Myosins are actin-based molecular motors that use energy from ATP hydrolysis to perform work within the cell. On a cellular scale their influence is vast, driving intracellular trafficking, cell motility, contraction, and division. On a larger scale, myosins are integral to the developmental process, immunological response, vision, hearing, and muscle contraction.
Class 18 of the myosin superfamily has been implicated as a factor in clinically relevant roles as a support system for stromal cell differentiation (myosin-18A) and as a tumor suppressor (myosin-18B). Within mammalian cells, myosin-18A has been suggested to help maintain both the trans-Golgi structure and actin networks in the lamellipodia. However, biochemical analysis of myosin-18A suggests that it has markedly different properties than other myosins, namely that its ability to bind actin is insensitive to ATP. Furthermore, myosin-18 differs from other myosins by the presence of a PDZ protein-protein interacting domain at its N-terminus.
In this study, we investigated the biochemistry of Drosophila melanogaster myosin-18. Using an Sf9/baculoviral expression system, we probed the activities of this myosin from the perspective of its association with actin and ATP. This study suggests that myosin-18 is highly divergent from other molecular motors, with ATP-insensitive actin binding, and lack of nucleotide binding properties. These results suggest that some myosins may function more as actin tethers, and in this regard, may be more precisely defined as an actin binding protein.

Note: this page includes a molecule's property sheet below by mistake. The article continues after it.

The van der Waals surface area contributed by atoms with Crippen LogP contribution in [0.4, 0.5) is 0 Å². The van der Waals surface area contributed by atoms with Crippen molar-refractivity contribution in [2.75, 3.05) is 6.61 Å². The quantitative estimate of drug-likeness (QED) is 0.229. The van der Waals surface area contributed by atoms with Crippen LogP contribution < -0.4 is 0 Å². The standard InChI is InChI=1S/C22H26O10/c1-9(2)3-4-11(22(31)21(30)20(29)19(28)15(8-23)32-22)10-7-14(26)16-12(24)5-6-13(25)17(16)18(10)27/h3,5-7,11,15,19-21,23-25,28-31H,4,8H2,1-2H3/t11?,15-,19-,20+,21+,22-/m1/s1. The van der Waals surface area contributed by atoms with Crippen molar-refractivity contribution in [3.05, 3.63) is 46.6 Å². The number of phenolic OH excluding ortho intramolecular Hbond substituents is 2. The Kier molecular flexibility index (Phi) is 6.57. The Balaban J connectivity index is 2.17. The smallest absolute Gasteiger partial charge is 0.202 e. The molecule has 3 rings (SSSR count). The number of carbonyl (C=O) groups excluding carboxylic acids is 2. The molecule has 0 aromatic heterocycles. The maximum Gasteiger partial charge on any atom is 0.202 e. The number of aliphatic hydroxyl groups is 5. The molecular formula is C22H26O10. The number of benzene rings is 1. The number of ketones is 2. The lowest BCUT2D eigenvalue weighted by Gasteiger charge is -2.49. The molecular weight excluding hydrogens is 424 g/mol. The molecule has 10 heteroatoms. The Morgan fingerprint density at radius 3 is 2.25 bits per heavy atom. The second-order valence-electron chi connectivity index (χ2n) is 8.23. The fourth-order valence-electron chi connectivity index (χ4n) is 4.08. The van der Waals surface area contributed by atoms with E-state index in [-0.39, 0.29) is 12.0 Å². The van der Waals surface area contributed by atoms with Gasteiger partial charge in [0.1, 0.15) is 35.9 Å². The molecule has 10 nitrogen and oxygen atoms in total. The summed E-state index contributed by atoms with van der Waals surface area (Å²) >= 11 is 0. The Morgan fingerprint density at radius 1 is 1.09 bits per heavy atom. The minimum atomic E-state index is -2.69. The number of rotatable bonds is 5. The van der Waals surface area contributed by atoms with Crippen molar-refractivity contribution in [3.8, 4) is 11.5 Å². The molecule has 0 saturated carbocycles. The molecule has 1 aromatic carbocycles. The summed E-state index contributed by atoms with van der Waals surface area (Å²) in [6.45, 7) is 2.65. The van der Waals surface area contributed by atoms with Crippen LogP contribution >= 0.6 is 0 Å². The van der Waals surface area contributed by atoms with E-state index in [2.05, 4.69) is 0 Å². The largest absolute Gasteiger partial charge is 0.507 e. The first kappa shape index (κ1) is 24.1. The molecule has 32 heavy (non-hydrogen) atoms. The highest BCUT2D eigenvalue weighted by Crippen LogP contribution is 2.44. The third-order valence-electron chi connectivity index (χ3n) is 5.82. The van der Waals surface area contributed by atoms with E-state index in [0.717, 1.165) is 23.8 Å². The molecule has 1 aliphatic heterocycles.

|Advisor:||Sellers, James R., Burridge, Keith|
|Commitee:||Brenman, Jay, Friedman, Thomas B., Jacobson, Ken|
|School:||The University of North Carolina at Chapel Hill|
|Department:||Cell & Developmental Biology|
|School Location:||United States -- North Carolina|
|Source:||DAI-B 73/01, Dissertation Abstracts International|
|Subjects:||Cellular biology, Biochemistry, Biophysics|
|Keywords:||ATPase, Actin, Molecular motors, Myosins|
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